By D.E. Smoot
Phoenix Staff Writer
A comprehensive review of the Grand River Dam Authority ordered by the governor stirred up people who fear the agency may be targeted for privatization.
Fallin issued an executive order earlier this month, creating the task force charged with undertaking “a full and thorough study” of the unappropriated state agency. The panel, which will be made up of 15 members “who have experience or an interest in energy issues” and two members of her Bold Ideas task force, is expected to “recommend potential changes to improve efficiencies.”
Alex Weintz, Fallin’s communications director, said privatizing the state agency is not the ultimate goal for the task force, whose members have yet to be identified. Weintz, however, said privatization is not outside the realm of possibilities.
“I think it’s an overall effort by the governor to look under the hood — not just GRDA, but all across state government — to make sure we’re operating as efficiently and effectively as possible,” Weintz said. “The governor is not for the wholesale privatization of GRDA, but there have been suggestions in the past that parts might be privatized.”
It’s that prospect of privatization, an idea for which the governor and state lawmakers “have a very strong interest,” that has spawned criticism and concern. Several municipalities across the state, including the cities of Wagoner and Tahlequah, buy and resell electricity generated by GRDA.
Wagoner Mayor James Jennings said he is “very concerned with what is going on right now.” The city of Wagoner — like several municipalities in northeastern Oklahoma that buy and resell GRDA electricity — relies heavily on that revenue stream to provide other core services.
“Any time you start messing with city hall’s pocketbook, it’s going to get everyone’s attention,” Jennings said about the governor’s top-to-bottom review of GRDA. “This is a major problem for everyone — GRDA ... services quite a few municipalities, industrial parks and rural cooperatives. If they privatize that, it would drive up the costs for everybody and threaten an important source of revenue for us.”
GRDA was created by state law nearly 75 years ago for the purpose of controlling, storing, preserving and distributing the waters of the Grand River and its tributaries. It allocates those resources to irrigation, power generation and other useful purposes.
The agency’s power generation assets include six generating facilities throughout Oklahoma. Those facilities consist of three hydroelectric generation projects, a coal-fired complex, a combined-cycle gas power plant and a wind energy project.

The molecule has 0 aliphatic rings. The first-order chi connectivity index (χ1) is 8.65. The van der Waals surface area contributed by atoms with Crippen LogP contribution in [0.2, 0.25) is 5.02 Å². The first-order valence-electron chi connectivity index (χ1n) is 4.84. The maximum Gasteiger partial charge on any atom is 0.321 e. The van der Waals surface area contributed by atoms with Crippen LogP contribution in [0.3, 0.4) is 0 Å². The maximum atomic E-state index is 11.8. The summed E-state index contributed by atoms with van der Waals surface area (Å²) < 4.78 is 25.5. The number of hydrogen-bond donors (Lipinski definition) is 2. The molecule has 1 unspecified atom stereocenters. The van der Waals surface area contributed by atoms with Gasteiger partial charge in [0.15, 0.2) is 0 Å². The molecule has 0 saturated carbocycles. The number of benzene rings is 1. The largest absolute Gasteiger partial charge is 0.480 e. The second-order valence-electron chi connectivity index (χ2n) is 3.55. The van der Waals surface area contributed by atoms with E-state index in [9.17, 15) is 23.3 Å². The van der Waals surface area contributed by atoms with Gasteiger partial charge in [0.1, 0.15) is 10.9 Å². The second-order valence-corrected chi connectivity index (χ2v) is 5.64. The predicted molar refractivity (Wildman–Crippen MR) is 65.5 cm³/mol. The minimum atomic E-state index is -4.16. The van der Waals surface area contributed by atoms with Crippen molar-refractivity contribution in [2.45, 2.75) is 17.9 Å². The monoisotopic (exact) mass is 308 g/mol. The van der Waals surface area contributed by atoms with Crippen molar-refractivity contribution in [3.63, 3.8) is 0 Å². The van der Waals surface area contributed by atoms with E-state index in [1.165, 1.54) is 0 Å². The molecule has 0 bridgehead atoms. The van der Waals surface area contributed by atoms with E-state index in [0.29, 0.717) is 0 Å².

Tom Rider, general manager of Municipal Electric Systems of Oklahoma, said GRDA sells electricity to municipalities, industrial parks and rural cooperatives at reasonable costs. The reselling of that electricity by municipalities provides revenue to fund police and fire protection, street repairs and public parks for residents.
The association of municipally owned electric utilities Rider oversees is drumming up interest among its member cities to oppose efforts to privatize GRDA or any of its parts. Jennings said Wagoner city councilors will consider passing a resolution when it meets in August.
The resolution, which already has been approved by officials in several municipalities that would be affected by privatizing GRDA if it occurs, points out the state agency is self-supporting financially. It also cites the agency’s “affordable electric costs” that serve as economic incentives that spur development and create jobs.
“The customers it has funds GRDA — the state doesn’t fund GRDA at all,” said Jennings, who met with two local lawmakers Friday afternoon to share his concerns about the governor’s newest task force. “If GRDA is privatized it would most definitely affect our costs, and that will also affect our residents and many, many others.”
Weintz said the governor is initiating the GRDA study with no “preconceived notions” or “no specific end goal in mind.” He said the agency “does a lot of great work in a lot of areas,” and task force members will be looking at “what GRDA is doing right” and what can be done “more efficiently and effectively.”